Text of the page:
Between strength training sets at his gym in Miami, influencer turned boxer Jake Paul is talking trash about Stephen A. Smith, the ESPN commentator who has carved out a Hall of Fame career artfully yelling insults at athletes — like when he shouted last year that Paul was “lying” about being a pro fighter.
“Maybe he was innovative 25 to 30 years ago, but he’s been doing the same thing for 25 years,” Paul says on the phone from the gym. “It’s a new generation; it’s a new era. I just look at TikTok as the North Star. That’s where everything is heading: TikTokification. And none of these sports shows even have a million followers on TikTok.” To his credit, Smith does have just north of a million followers on the social-media platform popular with Gen Z. But Paul has more than 16 million followers watching TikTok clips of him jumping off the third deck of Jeff Bezos’s yacht and running over piñata likenesses of his rivals with a lifted pickup.
The TikTokification of the mind is a trend Paul thinks he can use to make a lot of money with his new sports-media and mobile-betting company, Betr. Announced this month with $50 million in series-A funding, the plan is to break into the industry by having Paul host a weekly flagship show to drive his young audience to the app in what his business partner describes as a “clever hack” to “convert users to the real-money-gambling business.” Where most wagers on billion-dollar apps like DraftKings and FanDuel involve betting on outcomes that take most of a game to unfurl, Betr will focus on wagers that resolve in a few seconds of play: I bet $10 that the next pitch is a strike. I bet $5 that the Jets will get a first down here. A recreational version of the app with no money involved will debut in the next few weeks, with real gambling attached in legalized states at a later date.
With the app and Paul’s fame among a young audience with disposable income, it could be a smart bet. Sports fans and drunk uncles have been making dumb money guesses like this for generations, and Betr’s early social-media push shows how much fun instant gratification can be. He and his friends will gamble on literally anything. Will a FaceTime call with his mom be over or under five minutes? Are the designer sneakers on a guy at a party worth more or less than $15,000? Who is willing to swim closest to a shark while snorkeling? “I think that culture between our friends is definitely something we’re looking to emulate inside the app,” he says. “When we’re all in a house together, there’s got to be at least two bets going every hour.”
Like in sports gambling, there has been some collateral damage. In one video celebrating Betr’s launch, the team bets on who is going to get the most drunk going out. Paul’s content manager technically loses, but the real loss went to the member of a rival influencer house whom Paul pinned to the ground in a club later that night, yelling at him to say he was sorry for an off-camera slight.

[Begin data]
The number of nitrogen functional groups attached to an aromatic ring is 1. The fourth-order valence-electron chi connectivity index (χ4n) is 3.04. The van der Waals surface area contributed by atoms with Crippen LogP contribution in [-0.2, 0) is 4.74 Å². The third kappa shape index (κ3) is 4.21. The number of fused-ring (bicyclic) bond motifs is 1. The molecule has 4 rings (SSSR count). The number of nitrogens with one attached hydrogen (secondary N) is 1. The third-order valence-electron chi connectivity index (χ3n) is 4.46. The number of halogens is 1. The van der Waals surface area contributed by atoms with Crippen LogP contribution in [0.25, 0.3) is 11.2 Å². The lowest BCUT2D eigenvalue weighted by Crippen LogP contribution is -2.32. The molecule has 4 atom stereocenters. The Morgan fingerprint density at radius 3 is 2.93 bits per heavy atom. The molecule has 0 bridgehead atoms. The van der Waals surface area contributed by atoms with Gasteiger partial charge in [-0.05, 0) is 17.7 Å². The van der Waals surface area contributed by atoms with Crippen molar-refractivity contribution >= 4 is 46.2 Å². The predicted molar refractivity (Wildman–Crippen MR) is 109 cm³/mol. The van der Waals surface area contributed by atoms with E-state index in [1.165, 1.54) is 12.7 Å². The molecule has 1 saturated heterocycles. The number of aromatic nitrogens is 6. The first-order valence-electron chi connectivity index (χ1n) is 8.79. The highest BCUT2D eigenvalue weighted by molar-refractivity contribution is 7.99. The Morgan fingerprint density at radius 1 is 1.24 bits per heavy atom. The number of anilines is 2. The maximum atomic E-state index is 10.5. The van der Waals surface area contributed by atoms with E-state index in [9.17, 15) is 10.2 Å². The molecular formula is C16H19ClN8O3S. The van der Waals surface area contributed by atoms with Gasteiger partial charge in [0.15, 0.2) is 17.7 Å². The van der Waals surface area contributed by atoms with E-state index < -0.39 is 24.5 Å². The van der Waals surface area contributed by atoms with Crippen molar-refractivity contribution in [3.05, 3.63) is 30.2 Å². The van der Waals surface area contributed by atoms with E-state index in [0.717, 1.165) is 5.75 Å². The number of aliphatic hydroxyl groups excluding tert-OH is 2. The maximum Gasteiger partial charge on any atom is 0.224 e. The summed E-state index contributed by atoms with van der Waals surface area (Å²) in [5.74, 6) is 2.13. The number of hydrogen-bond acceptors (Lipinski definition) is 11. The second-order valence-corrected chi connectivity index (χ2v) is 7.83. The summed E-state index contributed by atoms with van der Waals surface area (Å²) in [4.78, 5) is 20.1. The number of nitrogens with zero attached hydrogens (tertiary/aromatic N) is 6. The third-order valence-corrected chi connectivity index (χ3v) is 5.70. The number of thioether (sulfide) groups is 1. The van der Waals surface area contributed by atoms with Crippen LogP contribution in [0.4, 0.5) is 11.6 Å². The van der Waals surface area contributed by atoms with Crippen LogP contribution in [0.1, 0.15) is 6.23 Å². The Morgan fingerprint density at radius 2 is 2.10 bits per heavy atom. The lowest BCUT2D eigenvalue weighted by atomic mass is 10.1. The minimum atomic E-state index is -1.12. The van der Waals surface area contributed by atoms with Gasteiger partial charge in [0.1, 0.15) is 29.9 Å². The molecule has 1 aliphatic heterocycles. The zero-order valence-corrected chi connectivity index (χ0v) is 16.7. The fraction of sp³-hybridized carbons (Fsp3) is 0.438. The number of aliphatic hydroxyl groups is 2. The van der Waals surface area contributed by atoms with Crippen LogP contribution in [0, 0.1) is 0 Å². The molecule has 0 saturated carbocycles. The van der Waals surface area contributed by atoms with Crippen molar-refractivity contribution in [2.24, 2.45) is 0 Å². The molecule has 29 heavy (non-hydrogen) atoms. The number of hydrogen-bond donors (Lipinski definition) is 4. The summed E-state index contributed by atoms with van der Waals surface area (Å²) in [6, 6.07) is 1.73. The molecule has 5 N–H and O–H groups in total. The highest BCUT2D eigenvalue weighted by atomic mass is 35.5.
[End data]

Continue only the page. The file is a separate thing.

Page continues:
If Betr can break the mobile-sports-gambling duopoly of DraftKings and FanDuel, it wouldn’t be the first time Paul has beaten the odds to make his way in a new industry. As a teenager, Paul’s aggro class-clown antics on Vine and YouTube attracted millions of followers as he grew up in front of the camera, learning to monetize nearly every moment of his time. With his older brother, Logan, he helped set the tone for the first wave of bro-y influencers living together in what are now known as hype houses. There were commercially — if not aesthetically — successful forays into music and acting. Then, in 2017, he was booted off a Disney Channel show after his West Hollywood neighbors complained he was making life a “living hell” recording stunts like lighting his mattress on fire on his patio and riding a dirt bike into the pool.
Paul wasn’t down for long. The next year, he and Logan got into celebrity boxing, matching up against the British influencer KSI and his younger brother; Logan’s match was a draw, but Jake won in a fifth-round technical knockout. Logan is now suplexing wrestlers in the WWE, but Jake found a home in the boxing world, where he has been driving pay-per-view sales with his DNA-level drive for self-promotion, a knack for starting feuds, and a right hook mean enough to knock out four amateurs who didn’t really know how to block a punch. Paul’s detractors still say he is a distraction and point to the fact that he hasn’t actually faced any pro boxers. (His fight in early August against Hasim Rahman Jr. was canceled after the pro failed to slim down to the proper weight.) To show he means it, Paul has gotten extremely ripped and has won each time he has stepped into the ring against pros from other sports like mixed martial arts and basketball. Whatever boxing fans think of him, the prankster has become a serious force in professional fighting, earning seven-figure purses and feuding with UFC president Dana White over providing lifelong health insurance for its fighters.